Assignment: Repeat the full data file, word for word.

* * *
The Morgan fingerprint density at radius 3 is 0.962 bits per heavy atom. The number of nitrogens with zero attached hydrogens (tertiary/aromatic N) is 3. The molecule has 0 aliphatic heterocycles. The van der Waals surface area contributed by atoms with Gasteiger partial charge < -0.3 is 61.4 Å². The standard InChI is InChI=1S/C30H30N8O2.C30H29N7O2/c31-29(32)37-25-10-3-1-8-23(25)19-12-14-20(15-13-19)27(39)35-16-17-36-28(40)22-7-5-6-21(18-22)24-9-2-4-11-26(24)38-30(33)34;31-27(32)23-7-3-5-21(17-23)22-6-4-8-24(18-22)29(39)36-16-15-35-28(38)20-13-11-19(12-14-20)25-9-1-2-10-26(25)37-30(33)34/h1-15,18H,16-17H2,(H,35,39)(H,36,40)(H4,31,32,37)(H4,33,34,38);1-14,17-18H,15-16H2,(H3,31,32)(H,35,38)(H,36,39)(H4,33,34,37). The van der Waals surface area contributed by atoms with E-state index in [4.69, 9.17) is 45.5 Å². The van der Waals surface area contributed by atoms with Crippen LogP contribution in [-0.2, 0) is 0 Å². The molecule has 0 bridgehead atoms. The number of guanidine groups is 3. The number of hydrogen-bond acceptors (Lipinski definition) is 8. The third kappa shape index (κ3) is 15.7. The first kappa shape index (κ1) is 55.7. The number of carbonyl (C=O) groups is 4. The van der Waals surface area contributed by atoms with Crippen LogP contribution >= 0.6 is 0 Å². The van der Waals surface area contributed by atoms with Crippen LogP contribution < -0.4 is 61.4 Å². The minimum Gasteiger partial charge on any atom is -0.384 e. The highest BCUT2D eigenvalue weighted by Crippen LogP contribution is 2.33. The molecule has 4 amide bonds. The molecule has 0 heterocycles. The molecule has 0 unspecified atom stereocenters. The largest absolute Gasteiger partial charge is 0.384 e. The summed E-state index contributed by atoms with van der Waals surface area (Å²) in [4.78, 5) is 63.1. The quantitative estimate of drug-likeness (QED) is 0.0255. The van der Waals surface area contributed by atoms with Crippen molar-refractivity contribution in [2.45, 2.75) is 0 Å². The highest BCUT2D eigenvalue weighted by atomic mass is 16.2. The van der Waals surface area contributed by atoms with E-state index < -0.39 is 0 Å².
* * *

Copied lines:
The Morgan fingerprint density at radius 3 is 0.962 bits per heavy atom. The number of nitrogens with zero attached hydrogens (tertiary/aromatic N) is 3. The molecule has 0 aliphatic heterocycles. The van der Waals surface area contributed by atoms with Gasteiger partial charge < -0.3 is 61.4 Å². The standard InChI is InChI=1S/C30H30N8O2.C30H29N7O2/c31-29(32)37-25-10-3-1-8-23(25)19-12-14-20(15-13-19)27(39)35-16-17-36-28(40)22-7-5-6-21(18-22)24-9-2-4-11-26(24)38-30(33)34;31-27(32)23-7-3-5-21(17-23)22-6-4-8-24(18-22)29(39)36-16-15-35-28(38)20-13-11-19(12-14-20)25-9-1-2-10-26(25)37-30(33)34/h1-15,18H,16-17H2,(H,35,39)(H,36,40)(H4,31,32,37)(H4,33,34,38);1-14,17-18H,15-16H2,(H3,31,32)(H,35,38)(H,36,39)(H4,33,34,37). The van der Waals surface area contributed by atoms with E-state index in [4.69, 9.17) is 45.5 Å². The van der Waals surface area contributed by atoms with Crippen LogP contribution in [-0.2, 0) is 0 Å². The molecule has 0 bridgehead atoms. The number of guanidine groups is 3. The number of hydrogen-bond acceptors (Lipinski definition) is 8. The third kappa shape index (κ3) is 15.7. The first kappa shape index (κ1) is 55.7. The number of carbonyl (C=O) groups is 4. The van der Waals surface area contributed by atoms with Crippen LogP contribution >= 0.6 is 0 Å². The van der Waals surface area contributed by atoms with Crippen LogP contribution < -0.4 is 61.4 Å². The minimum Gasteiger partial charge on any atom is -0.384 e. The highest BCUT2D eigenvalue weighted by Crippen LogP contribution is 2.33. The molecule has 4 amide bonds. The molecule has 0 heterocycles. The molecule has 0 unspecified atom stereocenters. The largest absolute Gasteiger partial charge is 0.384 e. The summed E-state index contributed by atoms with van der Waals surface area (Å²) in [4.78, 5) is 63.1. The quantitative estimate of drug-likeness (QED) is 0.0255. The van der Waals surface area contributed by atoms with Crippen molar-refractivity contribution in [2.45, 2.75) is 0 Å². The highest BCUT2D eigenvalue weighted by atomic mass is 16.2. The van der Waals surface area contributed by atoms with E-state index < -0.39 is 0 Å².